Well, my bible used to be ‘Nuggets’, everything on that first ‘Nuggets’ to me was genius and some of the bands at the moment are still following that formula. That formula was American bands, playing in their garage trying to mimic the sound of the Rolling Stones playing ‘Get Off my Cloud’ and any band doing that, to me sounds genius. And there’s, I mean, there’s the whole pebble series, the whole Nuggets series of everyone trying to do that. Just trying to be as good as the Rolling Stones in Get Off My Cloud. Then that continued on to the 80’s with bands like The Fuzztones who are still going. I live in South London and one of my favourite psych bands down there, they don’t even know they are psych, are called ‘Dave’s Doors of Perception’. And I’ve seen a few, there is a Hackney, Shoreditch scene and they are all playing that garage, psych-thing. They don’t call themselves psych-bands but that’s what they are into. Dave’s Door of Perception don’t look as glam because they are not Shoreditch hipstery, but their songs are just genius. They are just really solid, strong, authentic, trying-to-copy-the-Stones-doing-it at Get Off my Cloud. So I’m putting one of their tracks out on a compilation called ‘Generation Mod’ and I intend to put out on every compilation I do, one of their tracks, to try and build up their status a little bit.

Do you want to tell me a bit more about that, about ‘Generation Mod’?

I worked at Acid Jazz for 12 years. Acid jazz is separating into a different world now and I’m not going with it. Ed Piller suggested that I spark-up one of his old pre-Acid Jazz labels, he had a couple and I picked ‘Well Suspect’ because I think the name is better than ‘Re-elect the President’, which was the other one. So I’m doing that. On the Acid Jazz label, I had a compilation, a generic-mod album, called ‘Generation Mod’, with everything on Acid Jazz that was moddy.So I thought we’d start with that, so I sacked a lot of the Acid Jazz stuff, put out a Tweet on my brand-new, Well Suspect Twitter account, looking for tracks, anything vaguely 60’s, or punky, or psych or garage whatever and I got inundated, it took down my tiny, little Well server, within the space of two days. I’m still shifting through it, but I managed to fill up the ‘Generation Mod’ compilation within the space of a week, with what I thought was really exciting stuff. Samuel S Parkes, Dave’s Doors of Perception, a few other bands which had been on the scene which I’ve known about but I haven’t had the chance to put out, all that i like, French Boutik. There is a local band to me called The Get-Go, a bit harder edge rock. So that’s going to be the first physical release and I’ve got a single coming out off of that with one of the acts on it for record store day and that’s a cover version of a Jam track. Now the track is called ‘Private Jones’, he was the producer of a band called ‘Lord Large’, I did a song with the Parish called ‘Left, Right or Centre’ and it’s a Jam song from the first album ‘In the City’. So ‘In the City’, is the ‘Punk Album’, quote-on-quote, but I actually wrote a soul tune without realising it, ‘I got by in time’ so Private Jones have re-think it as a straight, soul tune and it’s proven to be really popular.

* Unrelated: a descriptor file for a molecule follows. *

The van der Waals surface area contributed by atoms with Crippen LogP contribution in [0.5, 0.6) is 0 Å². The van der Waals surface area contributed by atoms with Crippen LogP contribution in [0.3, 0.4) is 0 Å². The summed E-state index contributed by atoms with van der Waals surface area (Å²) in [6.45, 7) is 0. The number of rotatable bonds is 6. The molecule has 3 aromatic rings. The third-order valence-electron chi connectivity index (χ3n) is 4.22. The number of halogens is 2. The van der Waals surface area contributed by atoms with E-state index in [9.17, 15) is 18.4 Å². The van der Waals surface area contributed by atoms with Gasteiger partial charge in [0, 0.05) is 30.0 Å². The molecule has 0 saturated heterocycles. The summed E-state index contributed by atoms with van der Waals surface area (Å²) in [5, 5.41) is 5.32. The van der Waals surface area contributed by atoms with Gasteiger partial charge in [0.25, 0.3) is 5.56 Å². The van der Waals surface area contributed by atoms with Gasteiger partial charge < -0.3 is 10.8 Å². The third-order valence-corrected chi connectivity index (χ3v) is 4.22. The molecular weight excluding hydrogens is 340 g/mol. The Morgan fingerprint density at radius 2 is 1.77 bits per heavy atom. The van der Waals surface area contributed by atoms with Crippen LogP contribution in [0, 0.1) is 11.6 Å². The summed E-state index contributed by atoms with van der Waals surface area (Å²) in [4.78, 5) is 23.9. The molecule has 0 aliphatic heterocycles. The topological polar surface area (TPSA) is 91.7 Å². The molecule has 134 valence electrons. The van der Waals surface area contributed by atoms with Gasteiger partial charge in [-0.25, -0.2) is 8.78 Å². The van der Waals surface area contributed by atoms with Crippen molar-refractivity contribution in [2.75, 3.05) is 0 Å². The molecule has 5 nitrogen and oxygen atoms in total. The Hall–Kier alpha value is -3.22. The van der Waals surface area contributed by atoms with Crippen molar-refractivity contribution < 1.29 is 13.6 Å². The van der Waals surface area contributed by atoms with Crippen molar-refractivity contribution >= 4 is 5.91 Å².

When is the release day for that?